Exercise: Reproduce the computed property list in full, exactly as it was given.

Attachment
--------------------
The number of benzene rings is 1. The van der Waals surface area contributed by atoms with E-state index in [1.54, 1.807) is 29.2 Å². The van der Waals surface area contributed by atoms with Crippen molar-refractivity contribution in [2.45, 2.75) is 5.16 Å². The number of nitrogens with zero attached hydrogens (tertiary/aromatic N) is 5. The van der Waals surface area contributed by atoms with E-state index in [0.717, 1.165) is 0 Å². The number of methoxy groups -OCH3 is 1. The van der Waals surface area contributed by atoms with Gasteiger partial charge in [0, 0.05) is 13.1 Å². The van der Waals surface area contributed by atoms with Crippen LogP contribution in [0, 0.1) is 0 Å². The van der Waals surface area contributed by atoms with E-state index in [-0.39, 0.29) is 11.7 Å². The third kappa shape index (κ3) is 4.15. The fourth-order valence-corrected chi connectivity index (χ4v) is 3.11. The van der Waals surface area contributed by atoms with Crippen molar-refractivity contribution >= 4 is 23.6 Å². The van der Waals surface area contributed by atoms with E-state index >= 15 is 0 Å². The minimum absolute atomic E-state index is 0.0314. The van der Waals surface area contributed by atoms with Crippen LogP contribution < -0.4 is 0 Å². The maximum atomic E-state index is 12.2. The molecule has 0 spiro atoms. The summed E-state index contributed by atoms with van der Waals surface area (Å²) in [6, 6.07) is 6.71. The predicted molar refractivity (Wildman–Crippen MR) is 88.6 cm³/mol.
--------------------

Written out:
The number of benzene rings is 1. The van der Waals surface area contributed by atoms with E-state index in [1.54, 1.807) is 29.2 Å². The van der Waals surface area contributed by atoms with Crippen molar-refractivity contribution in [2.45, 2.75) is 5.16 Å². The number of nitrogens with zero attached hydrogens (tertiary/aromatic N) is 5. The van der Waals surface area contributed by atoms with E-state index in [0.717, 1.165) is 0 Å². The number of methoxy groups -OCH3 is 1. The van der Waals surface area contributed by atoms with Gasteiger partial charge in [0, 0.05) is 13.1 Å². The van der Waals surface area contributed by atoms with Crippen LogP contribution in [0, 0.1) is 0 Å². The van der Waals surface area contributed by atoms with E-state index in [-0.39, 0.29) is 11.7 Å². The third kappa shape index (κ3) is 4.15. The fourth-order valence-corrected chi connectivity index (χ4v) is 3.11. The van der Waals surface area contributed by atoms with Crippen molar-refractivity contribution >= 4 is 23.6 Å². The van der Waals surface area contributed by atoms with E-state index >= 15 is 0 Å². The minimum absolute atomic E-state index is 0.0314. The van der Waals surface area contributed by atoms with Crippen LogP contribution < -0.4 is 0 Å². The maximum atomic E-state index is 12.2. The molecule has 0 spiro atoms. The summed E-state index contributed by atoms with van der Waals surface area (Å²) in [6, 6.07) is 6.71. The predicted molar refractivity (Wildman–Crippen MR) is 88.6 cm³/mol.